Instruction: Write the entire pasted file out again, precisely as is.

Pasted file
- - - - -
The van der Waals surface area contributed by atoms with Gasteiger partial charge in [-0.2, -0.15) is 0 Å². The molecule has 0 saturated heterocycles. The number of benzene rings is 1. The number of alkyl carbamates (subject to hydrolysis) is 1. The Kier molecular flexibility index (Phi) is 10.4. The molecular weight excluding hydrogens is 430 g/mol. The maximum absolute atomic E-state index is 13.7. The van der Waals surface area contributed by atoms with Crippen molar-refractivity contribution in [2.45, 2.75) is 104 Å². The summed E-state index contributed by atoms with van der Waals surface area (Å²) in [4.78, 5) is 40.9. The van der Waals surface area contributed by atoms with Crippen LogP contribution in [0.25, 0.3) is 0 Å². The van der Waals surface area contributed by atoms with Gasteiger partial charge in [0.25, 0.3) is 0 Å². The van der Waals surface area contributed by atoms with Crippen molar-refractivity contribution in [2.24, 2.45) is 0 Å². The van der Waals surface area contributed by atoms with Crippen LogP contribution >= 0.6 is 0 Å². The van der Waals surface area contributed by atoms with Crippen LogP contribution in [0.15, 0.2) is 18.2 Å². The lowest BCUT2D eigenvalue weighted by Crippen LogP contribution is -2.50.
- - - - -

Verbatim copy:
The van der Waals surface area contributed by atoms with Gasteiger partial charge in [-0.2, -0.15) is 0 Å². The molecule has 0 saturated heterocycles. The number of benzene rings is 1. The number of alkyl carbamates (subject to hydrolysis) is 1. The Kier molecular flexibility index (Phi) is 10.4. The molecular weight excluding hydrogens is 430 g/mol. The maximum absolute atomic E-state index is 13.7. The van der Waals surface area contributed by atoms with Crippen molar-refractivity contribution in [2.45, 2.75) is 104 Å². The summed E-state index contributed by atoms with van der Waals surface area (Å²) in [4.78, 5) is 40.9. The van der Waals surface area contributed by atoms with Crippen LogP contribution in [0.25, 0.3) is 0 Å². The van der Waals surface area contributed by atoms with Gasteiger partial charge in [0.25, 0.3) is 0 Å². The van der Waals surface area contributed by atoms with Crippen molar-refractivity contribution in [2.24, 2.45) is 0 Å². The van der Waals surface area contributed by atoms with Crippen LogP contribution >= 0.6 is 0 Å². The van der Waals surface area contributed by atoms with Crippen LogP contribution in [0.15, 0.2) is 18.2 Å². The lowest BCUT2D eigenvalue weighted by Crippen LogP contribution is -2.50.